Jul 25, 2013

    Graft keeps China hospitals afloat

    BRIBERY is the lubricant that helps keep China's public hospitals running, and the health system would struggle to function without illegal payments to poorly-paid doctors and administrators, say medical practitioners and industry experts.

    The profession's ugly underbelly was exposed last week when police accused British drugmaker GlaxoSmithKline (GSK) of bribing officials and doctors for six years to boost sales and prices of its medicines.

    The corruption stems largely from the doctors' low base salaries, which are set in line with a pay scale for government workers, reported Reuters.

    A doctor fresh out of medical school in Beijing earns about 3,000 yuan (S$614) a month including bonuses - roughly the same as a taxi driver. A doctor with 10 years' experience makes around 10,000 yuan a month.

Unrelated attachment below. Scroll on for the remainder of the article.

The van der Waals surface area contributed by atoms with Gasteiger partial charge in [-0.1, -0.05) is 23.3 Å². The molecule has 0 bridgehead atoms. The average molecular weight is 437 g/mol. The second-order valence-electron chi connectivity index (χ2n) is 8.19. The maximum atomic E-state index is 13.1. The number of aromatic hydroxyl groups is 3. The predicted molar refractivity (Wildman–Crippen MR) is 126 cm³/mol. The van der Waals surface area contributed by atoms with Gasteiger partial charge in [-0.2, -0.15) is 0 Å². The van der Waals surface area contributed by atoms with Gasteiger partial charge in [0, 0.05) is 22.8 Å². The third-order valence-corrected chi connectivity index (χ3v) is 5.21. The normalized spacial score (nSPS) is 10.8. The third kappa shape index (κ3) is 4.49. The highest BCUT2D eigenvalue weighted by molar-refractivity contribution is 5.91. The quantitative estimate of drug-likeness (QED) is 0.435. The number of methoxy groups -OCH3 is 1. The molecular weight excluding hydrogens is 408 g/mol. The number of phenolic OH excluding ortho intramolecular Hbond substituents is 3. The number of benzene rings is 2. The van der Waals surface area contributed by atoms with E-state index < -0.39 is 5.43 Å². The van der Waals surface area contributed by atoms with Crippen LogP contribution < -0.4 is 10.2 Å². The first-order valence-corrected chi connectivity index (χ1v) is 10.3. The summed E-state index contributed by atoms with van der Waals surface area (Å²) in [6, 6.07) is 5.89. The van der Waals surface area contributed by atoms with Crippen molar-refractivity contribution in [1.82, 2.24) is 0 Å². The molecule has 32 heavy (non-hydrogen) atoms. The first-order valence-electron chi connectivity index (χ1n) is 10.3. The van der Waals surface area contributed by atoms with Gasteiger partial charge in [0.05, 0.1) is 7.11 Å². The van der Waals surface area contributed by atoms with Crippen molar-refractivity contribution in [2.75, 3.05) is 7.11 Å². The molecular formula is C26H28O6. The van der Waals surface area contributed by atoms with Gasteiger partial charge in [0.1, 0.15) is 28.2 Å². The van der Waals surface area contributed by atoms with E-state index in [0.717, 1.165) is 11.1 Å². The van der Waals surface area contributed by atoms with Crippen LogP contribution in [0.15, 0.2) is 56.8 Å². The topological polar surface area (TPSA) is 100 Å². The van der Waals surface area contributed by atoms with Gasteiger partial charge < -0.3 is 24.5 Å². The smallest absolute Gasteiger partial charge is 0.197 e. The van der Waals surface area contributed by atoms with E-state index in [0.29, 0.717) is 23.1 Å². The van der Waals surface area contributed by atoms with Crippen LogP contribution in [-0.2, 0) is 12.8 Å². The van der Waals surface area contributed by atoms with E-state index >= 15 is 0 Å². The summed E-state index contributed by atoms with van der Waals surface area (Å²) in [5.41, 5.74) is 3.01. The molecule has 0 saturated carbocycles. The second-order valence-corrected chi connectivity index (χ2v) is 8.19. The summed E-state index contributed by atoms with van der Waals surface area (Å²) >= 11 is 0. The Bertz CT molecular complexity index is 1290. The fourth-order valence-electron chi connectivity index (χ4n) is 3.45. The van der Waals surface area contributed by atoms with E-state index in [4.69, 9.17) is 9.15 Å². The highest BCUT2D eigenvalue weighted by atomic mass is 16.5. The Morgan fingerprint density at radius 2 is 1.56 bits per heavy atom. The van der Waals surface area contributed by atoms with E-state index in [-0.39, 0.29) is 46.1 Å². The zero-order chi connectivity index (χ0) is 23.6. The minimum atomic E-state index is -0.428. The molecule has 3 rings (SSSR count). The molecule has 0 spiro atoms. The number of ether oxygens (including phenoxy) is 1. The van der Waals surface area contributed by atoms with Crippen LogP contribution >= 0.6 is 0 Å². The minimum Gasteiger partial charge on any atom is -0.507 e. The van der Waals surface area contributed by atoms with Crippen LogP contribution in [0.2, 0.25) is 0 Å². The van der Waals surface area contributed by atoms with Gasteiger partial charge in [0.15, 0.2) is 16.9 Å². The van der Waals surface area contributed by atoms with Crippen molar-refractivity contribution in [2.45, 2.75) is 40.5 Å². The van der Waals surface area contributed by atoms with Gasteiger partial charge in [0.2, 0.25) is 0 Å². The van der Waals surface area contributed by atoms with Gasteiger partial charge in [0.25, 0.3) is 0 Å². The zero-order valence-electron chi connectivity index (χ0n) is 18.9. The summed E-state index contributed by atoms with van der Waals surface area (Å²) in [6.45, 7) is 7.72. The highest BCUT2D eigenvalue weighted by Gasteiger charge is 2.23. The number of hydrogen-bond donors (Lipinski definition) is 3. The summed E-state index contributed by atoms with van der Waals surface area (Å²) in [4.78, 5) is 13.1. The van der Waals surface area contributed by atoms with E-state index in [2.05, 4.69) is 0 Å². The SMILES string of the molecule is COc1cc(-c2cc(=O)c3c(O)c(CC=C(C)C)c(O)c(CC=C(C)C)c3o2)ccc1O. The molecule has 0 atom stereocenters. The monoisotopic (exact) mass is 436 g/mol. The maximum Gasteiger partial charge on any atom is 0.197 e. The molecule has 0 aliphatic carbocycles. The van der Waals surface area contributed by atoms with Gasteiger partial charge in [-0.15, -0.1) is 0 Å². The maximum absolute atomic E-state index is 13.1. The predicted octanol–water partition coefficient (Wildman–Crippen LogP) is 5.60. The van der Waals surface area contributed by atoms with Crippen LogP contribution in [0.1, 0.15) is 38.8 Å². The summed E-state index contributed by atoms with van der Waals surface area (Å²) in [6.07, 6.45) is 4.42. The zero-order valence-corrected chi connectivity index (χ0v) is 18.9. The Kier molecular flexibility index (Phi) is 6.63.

"Without the grey income, doctors would not have the incentive to practise," said Dr Huang Yanzhong, a senior fellow for global health at the Council on Foreign Relations in New York.

    Low base salaries are a legacy of China's planned economy, said Dr Jia Xijin, associate professor at the School of Public Policy and Management at Tsinghua University in Beijing, explaining the dilemma faced by the government.

    China has committed to making health care affordable for its 1.37 billion people.

    According to Reuters, public hospitals have said that recruiting new doctors is getting harder as many physicians are turned off by the wages at a time when patient numbers are growing.

    A former doctor at a major heart hospital in Beijing said eradicating corruption would be nearly impossible.

    "It would be easy to find out who was taking money if the government wanted to," said the cardiologist, who has been working in the United States since 2009. "But everyone would be found guilty. How could the hospitals survive?"

    A GSK spokesman told My Paper that the company is operating as usual in Singapore, in spite of the corruption allegations in China.

    She added that GSK would take action against employees, suppliers and business partners for corrupt behaviours.